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Michael Jackson's Dangerous (33 1/3)
Michael Jackson's Dangerous (33 1/3)
by Susan Fast
Edition: Paperback
Price: $12.30
50 used & new from $8.20

10 of 10 people found the following review helpful
5.0 out of 5 stars Enlightening, September 8, 2014
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I have always wondered how such songs as “Keep the Faith” and “Will You Be There” could fit into a theme that gave the "Dangerous" album its title. To me, they are deeply spiritual and more comforting than dangerous.
Along comes Susan Fast with her book in the 33 1/3 Series on the "Dangerous" album. Approaching it from a serious musicologist standpoint, she carefully dissects the album and explains for us non-musicologists what Jackson has done with the construction of each song, with the grouping of the songs, and with the themes that run through the album that support its title. She makes the case that the entire album is so constructed as to take us through the full range of human emotion while making a serious political statement, and believes that this album, rather than Off the Wall or even Thriller, is really his “coming of age” work. She shows how each song is perfectly placed within the album and related to the one that comes both before and after. This book is an outstanding work on this album; the author allows us to really hear the work through her ears…no easy feat.
Two small criticisms: She writes that the lyrics to the song, “Will You Be There” are reproduced in his book, “Dancing the Dream.” This statement is not entirely accurate, as the two versions are somewhat different, and the spoken closing of the song does not appear in the book. The other point is that she refers to a “motive” when I think she means “motif” and this became a bit distracting. But otherwise a most excellent book.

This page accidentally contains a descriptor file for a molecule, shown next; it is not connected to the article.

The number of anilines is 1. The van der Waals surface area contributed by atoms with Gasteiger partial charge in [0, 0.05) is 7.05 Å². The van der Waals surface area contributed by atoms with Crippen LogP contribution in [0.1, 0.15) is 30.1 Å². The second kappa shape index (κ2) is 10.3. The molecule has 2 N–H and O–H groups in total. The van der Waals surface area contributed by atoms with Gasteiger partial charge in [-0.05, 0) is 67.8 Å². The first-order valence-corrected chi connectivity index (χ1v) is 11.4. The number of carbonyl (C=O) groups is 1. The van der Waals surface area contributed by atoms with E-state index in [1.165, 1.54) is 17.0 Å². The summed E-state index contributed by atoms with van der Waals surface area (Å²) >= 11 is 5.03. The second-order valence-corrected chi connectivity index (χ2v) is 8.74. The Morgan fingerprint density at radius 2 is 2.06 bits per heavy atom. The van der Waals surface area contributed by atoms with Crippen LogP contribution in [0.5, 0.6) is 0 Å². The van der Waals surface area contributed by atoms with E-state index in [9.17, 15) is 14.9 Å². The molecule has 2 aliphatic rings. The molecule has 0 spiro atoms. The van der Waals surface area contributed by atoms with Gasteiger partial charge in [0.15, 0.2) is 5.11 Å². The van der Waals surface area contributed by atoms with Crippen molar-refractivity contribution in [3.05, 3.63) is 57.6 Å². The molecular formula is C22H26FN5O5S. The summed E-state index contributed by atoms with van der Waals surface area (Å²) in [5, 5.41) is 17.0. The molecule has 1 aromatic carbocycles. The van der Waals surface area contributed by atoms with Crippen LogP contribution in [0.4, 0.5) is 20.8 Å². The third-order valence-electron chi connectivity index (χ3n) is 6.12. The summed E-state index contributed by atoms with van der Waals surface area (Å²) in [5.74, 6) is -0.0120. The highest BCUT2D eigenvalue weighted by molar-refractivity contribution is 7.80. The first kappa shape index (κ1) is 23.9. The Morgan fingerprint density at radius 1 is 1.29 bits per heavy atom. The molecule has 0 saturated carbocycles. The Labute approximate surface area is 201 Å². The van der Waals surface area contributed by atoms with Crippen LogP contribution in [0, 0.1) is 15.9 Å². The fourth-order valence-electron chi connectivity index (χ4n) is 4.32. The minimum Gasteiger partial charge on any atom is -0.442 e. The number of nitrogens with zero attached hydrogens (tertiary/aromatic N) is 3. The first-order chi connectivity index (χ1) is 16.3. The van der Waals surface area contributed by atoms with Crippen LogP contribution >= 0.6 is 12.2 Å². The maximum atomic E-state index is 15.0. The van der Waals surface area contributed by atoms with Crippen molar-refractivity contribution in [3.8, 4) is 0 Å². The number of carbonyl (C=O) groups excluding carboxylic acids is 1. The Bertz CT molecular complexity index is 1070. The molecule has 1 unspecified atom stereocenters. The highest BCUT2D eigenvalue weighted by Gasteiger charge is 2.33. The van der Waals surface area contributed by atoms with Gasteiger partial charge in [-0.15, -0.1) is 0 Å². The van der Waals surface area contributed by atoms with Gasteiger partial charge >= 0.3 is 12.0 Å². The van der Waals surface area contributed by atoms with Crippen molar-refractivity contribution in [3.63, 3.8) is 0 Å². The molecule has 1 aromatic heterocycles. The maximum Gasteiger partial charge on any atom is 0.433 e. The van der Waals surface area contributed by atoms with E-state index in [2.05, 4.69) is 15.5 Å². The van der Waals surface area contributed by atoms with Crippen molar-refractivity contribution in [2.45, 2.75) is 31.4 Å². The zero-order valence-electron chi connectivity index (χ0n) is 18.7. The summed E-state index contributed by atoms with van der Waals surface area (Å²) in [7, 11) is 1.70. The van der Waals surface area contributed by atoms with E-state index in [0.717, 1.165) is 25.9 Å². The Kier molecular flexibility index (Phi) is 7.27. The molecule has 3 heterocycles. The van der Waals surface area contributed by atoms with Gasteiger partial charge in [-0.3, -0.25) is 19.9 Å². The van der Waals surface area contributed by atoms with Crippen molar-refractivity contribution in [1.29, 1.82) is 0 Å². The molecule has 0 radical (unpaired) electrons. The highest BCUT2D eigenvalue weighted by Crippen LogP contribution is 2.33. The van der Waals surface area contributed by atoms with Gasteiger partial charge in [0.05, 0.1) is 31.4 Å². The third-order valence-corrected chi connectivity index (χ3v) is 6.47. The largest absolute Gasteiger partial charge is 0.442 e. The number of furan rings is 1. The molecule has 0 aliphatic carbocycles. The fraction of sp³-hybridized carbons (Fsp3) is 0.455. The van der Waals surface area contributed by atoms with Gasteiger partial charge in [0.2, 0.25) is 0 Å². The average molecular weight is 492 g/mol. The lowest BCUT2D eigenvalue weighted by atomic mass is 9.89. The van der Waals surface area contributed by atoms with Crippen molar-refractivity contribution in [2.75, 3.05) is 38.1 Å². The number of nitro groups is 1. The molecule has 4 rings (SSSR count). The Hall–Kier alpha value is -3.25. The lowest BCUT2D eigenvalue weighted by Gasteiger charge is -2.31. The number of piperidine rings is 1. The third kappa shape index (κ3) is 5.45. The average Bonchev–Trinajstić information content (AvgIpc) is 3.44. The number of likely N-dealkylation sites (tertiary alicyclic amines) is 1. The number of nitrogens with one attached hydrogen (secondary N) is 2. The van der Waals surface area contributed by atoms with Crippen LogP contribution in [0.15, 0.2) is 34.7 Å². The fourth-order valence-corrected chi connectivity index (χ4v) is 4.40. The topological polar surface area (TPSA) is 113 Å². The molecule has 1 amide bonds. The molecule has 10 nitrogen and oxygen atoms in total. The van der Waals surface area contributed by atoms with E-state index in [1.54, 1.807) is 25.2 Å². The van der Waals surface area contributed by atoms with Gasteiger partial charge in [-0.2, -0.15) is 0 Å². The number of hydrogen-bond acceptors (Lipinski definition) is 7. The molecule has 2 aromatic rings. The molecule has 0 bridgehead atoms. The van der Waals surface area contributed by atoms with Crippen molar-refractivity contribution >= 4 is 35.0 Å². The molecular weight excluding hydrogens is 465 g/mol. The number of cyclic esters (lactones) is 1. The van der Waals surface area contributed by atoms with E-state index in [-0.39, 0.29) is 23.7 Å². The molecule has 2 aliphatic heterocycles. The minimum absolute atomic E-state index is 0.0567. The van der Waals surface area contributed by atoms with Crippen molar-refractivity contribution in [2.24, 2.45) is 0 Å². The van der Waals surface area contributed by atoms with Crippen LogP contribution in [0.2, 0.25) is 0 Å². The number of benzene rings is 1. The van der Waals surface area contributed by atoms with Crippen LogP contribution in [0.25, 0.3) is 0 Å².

Michael Jackson, Inc.: The Rise, Fall, and Rebirth of a Billion-Dollar Empire
Michael Jackson, Inc.: The Rise, Fall, and Rebirth of a Billion-Dollar Empire
by Zack O'Malley Greenburg
Edition: Hardcover
Price: $18.94
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2 of 3 people found the following review helpful
5.0 out of 5 stars Compelling, July 3, 2014
Zack O'Malley Greenburg (ZOG) has done what I thought was impossible: written a book about business that was not boring. His dissection and analysis of Jackson's business ventures is compelling from the very start. Written as a financial biography, the author skillfully escorts the reader through Jackson's life and explains how he came to be such an astute businessman. A multimillionaire by the time he was twenty-one years old, Jackson made it his mission to learn everything he could about every aspect of the entertainment business. This hunger for learning made him the best at his craft but also a financial genius to be reckoned with. The author takes us through every step of this process without getting bogged down in minutiae. At the same time, he educates us about the complex, and often shady, business world that is the entertainment industry.